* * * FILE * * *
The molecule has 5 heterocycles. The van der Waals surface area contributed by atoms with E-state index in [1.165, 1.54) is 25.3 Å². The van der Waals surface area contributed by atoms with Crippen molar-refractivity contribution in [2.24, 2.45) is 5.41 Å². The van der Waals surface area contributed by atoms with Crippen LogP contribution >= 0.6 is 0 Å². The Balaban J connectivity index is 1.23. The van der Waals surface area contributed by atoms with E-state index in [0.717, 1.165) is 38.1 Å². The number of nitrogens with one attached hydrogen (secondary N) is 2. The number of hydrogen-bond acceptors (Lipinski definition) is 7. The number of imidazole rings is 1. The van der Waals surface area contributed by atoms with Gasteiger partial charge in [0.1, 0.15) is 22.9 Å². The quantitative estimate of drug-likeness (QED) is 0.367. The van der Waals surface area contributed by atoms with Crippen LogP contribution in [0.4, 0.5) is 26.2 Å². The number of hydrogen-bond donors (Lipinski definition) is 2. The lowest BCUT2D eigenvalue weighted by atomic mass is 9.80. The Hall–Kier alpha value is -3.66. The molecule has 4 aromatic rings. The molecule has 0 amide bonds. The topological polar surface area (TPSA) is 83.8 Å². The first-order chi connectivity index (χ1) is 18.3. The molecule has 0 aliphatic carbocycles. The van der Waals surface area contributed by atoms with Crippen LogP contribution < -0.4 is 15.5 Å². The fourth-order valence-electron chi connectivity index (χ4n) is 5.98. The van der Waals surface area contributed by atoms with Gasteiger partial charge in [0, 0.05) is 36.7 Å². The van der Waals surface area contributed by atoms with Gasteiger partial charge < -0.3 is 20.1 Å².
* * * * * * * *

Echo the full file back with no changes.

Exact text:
The molecule has 5 heterocycles. The van der Waals surface area contributed by atoms with E-state index in [1.165, 1.54) is 25.3 Å². The van der Waals surface area contributed by atoms with Crippen molar-refractivity contribution in [2.24, 2.45) is 5.41 Å². The van der Waals surface area contributed by atoms with Crippen LogP contribution >= 0.6 is 0 Å². The Balaban J connectivity index is 1.23. The van der Waals surface area contributed by atoms with E-state index in [0.717, 1.165) is 38.1 Å². The number of nitrogens with one attached hydrogen (secondary N) is 2. The number of hydrogen-bond acceptors (Lipinski definition) is 7. The number of imidazole rings is 1. The van der Waals surface area contributed by atoms with Gasteiger partial charge in [0.1, 0.15) is 22.9 Å². The quantitative estimate of drug-likeness (QED) is 0.367. The van der Waals surface area contributed by atoms with Crippen LogP contribution in [0.4, 0.5) is 26.2 Å². The number of hydrogen-bond donors (Lipinski definition) is 2. The lowest BCUT2D eigenvalue weighted by atomic mass is 9.80. The Hall–Kier alpha value is -3.66. The molecule has 4 aromatic rings. The molecule has 0 amide bonds. The topological polar surface area (TPSA) is 83.8 Å². The first-order chi connectivity index (χ1) is 18.3. The molecule has 0 aliphatic carbocycles. The van der Waals surface area contributed by atoms with Crippen LogP contribution < -0.4 is 15.5 Å². The fourth-order valence-electron chi connectivity index (χ4n) is 5.98. The van der Waals surface area contributed by atoms with Gasteiger partial charge in [0, 0.05) is 36.7 Å². The van der Waals surface area contributed by atoms with Gasteiger partial charge < -0.3 is 20.1 Å².